Source: Dermatology News
New tricks from ticks, near-zero Zika, and the perils of personal grooming: Dermatologists have a lot to think about along the infectious disease spectrum in 2019, according to Justin Finch, MD, speaking at the Orlando Dermatology Aesthetic and Clinical Conference.
Anaphylaxis from alpha-gal syndrome is on the rise, caused in part by the geographic spread of the Lone Star tick. Beginning in 2006, isolated cases of an anaphylactic reaction to , the epidermal growth factor receptor antagonist used to treat certain cancers, began to be seen in a curious geographic distribution. “The anaphylaxis cases were restricted to the southeastern United States, the home of the Lone Star tick,” said , of the department of dermatology at the University of Connecticut, Farmington.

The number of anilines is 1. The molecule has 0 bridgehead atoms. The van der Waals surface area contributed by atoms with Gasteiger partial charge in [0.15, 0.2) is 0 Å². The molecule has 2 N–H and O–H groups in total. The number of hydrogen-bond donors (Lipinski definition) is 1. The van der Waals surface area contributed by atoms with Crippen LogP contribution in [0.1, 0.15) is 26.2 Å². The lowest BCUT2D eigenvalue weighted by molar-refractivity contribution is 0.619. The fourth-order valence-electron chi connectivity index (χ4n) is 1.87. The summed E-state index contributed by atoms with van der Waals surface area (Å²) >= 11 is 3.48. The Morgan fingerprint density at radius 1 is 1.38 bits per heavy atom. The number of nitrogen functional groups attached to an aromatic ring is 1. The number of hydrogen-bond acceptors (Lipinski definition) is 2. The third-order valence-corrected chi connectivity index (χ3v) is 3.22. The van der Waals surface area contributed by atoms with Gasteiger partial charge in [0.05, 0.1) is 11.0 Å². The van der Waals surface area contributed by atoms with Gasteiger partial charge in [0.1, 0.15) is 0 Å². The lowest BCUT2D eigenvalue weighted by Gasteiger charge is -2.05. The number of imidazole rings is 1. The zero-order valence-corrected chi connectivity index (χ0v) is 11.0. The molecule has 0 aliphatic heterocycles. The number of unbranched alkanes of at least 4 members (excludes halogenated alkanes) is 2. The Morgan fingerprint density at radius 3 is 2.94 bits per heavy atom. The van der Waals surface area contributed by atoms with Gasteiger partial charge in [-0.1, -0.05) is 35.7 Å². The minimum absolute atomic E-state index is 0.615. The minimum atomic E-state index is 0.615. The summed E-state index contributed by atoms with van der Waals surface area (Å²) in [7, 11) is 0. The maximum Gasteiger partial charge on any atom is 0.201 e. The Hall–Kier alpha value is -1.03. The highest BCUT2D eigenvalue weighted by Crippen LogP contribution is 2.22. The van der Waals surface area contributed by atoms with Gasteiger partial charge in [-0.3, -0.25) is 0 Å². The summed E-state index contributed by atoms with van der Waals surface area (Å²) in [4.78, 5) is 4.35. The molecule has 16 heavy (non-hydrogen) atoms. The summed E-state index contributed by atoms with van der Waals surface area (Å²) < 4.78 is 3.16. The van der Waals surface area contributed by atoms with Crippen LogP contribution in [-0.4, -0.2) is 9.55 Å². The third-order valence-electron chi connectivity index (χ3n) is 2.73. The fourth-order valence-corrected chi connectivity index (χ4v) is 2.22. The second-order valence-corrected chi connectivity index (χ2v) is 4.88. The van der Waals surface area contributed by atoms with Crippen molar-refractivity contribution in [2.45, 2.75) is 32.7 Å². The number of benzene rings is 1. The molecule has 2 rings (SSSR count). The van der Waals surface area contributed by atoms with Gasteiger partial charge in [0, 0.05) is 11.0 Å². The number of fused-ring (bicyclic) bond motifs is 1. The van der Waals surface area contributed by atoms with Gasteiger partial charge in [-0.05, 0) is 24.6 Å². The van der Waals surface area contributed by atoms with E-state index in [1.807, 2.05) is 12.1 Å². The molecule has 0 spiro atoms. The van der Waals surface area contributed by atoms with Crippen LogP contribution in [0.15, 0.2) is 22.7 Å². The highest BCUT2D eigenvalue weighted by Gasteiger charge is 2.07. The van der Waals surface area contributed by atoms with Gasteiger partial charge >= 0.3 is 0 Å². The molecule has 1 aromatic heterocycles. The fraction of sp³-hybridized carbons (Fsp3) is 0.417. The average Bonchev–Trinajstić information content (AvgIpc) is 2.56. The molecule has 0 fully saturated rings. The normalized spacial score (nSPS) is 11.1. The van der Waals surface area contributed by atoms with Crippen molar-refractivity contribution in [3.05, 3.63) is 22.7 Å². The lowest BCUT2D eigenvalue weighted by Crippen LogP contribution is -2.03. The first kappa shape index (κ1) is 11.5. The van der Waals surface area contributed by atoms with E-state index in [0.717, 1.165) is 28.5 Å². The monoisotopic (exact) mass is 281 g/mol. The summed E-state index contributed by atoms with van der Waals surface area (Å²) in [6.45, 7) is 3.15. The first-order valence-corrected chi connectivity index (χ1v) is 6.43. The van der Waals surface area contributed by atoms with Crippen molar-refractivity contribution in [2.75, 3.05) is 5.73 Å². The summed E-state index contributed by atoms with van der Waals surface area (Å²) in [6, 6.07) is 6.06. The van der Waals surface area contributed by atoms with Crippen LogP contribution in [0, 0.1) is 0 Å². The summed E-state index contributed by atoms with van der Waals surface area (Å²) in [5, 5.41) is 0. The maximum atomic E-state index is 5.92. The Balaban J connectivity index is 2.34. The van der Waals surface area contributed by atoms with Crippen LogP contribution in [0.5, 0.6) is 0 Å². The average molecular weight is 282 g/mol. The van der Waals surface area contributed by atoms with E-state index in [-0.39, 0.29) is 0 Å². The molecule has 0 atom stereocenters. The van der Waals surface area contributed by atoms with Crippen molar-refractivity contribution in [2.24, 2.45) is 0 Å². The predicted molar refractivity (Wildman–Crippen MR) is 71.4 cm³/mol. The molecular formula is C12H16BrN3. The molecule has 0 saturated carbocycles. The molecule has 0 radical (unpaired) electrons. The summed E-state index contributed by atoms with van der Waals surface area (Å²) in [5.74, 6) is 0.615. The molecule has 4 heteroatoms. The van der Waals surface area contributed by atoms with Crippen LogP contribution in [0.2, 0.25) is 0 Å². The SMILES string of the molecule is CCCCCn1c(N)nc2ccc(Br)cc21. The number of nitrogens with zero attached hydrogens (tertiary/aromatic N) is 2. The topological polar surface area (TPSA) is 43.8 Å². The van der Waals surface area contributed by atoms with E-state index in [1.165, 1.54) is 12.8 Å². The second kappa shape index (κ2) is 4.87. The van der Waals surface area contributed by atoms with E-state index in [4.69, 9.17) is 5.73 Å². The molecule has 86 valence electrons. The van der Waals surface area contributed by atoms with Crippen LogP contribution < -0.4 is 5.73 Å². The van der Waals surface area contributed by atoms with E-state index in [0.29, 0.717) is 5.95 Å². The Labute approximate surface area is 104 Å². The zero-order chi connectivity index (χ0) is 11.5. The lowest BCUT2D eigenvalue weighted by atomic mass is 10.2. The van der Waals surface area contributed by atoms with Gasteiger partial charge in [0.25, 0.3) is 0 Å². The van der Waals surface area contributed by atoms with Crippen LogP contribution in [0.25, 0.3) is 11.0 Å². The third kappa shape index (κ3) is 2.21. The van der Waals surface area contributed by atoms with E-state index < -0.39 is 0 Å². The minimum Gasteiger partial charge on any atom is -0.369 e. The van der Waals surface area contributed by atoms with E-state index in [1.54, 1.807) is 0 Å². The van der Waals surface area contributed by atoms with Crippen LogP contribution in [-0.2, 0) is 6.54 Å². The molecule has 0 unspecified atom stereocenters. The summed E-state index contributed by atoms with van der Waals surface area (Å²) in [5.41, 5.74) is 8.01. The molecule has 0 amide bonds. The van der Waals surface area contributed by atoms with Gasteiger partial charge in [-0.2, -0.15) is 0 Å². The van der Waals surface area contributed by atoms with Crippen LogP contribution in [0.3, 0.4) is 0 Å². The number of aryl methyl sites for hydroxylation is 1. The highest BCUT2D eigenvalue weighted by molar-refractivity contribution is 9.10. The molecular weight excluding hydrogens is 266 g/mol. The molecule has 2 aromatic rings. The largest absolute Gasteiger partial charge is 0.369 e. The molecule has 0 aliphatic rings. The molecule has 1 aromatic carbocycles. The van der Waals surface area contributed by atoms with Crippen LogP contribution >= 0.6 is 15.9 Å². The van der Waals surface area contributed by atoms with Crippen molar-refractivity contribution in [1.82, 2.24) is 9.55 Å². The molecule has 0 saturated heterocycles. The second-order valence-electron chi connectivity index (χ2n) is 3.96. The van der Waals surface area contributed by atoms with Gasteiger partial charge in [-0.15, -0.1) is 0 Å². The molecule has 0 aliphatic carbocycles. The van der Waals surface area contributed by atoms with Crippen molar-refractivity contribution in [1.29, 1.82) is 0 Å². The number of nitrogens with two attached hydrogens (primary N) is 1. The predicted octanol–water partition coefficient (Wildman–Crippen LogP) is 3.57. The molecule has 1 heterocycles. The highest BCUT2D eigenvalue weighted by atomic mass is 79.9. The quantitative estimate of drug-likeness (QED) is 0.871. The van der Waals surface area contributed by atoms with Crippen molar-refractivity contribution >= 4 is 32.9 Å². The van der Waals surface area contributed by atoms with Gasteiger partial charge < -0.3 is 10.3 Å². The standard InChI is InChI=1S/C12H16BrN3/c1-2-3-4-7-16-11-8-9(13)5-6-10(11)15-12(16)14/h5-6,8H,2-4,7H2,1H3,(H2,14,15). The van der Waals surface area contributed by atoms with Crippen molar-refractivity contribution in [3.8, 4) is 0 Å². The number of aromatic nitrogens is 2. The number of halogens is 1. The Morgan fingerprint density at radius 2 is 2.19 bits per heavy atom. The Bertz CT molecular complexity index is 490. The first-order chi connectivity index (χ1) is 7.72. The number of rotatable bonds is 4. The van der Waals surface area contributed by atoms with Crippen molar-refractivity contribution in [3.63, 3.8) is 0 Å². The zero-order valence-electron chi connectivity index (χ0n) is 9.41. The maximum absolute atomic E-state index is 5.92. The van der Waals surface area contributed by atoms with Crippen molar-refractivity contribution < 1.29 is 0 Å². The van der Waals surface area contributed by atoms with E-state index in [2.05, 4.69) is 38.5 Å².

With some detective work, physicians and epidemiologists eventually determined that patients were reacting to an oligosaccharide called galactose-alpha–1,3-galactose (alpha-gal) found in cetuximab. This protein is also found in the meat of nonprimate mammals; individuals in the southeastern United States, where the Lone Star tick is endemic, had been sensitized via exposure to alpha-gal from Lone Star tick bites.
“Alpha-gal syndrome is on the rise,” said Dr. Finch, driven by the increased spread of this tick. Individuals who are sensitized develop delayed anaphylaxis 2-7 hours after ingesting red meat such as beef, pork, or lamb. “Ask about it,” said Dr. Finch, in patients who develop urticaria, dyspnea, angioedema, or hypotension without a clear offender. Because of the delay between allergen ingestion and anaphylaxis, it can be hard to connect the dots.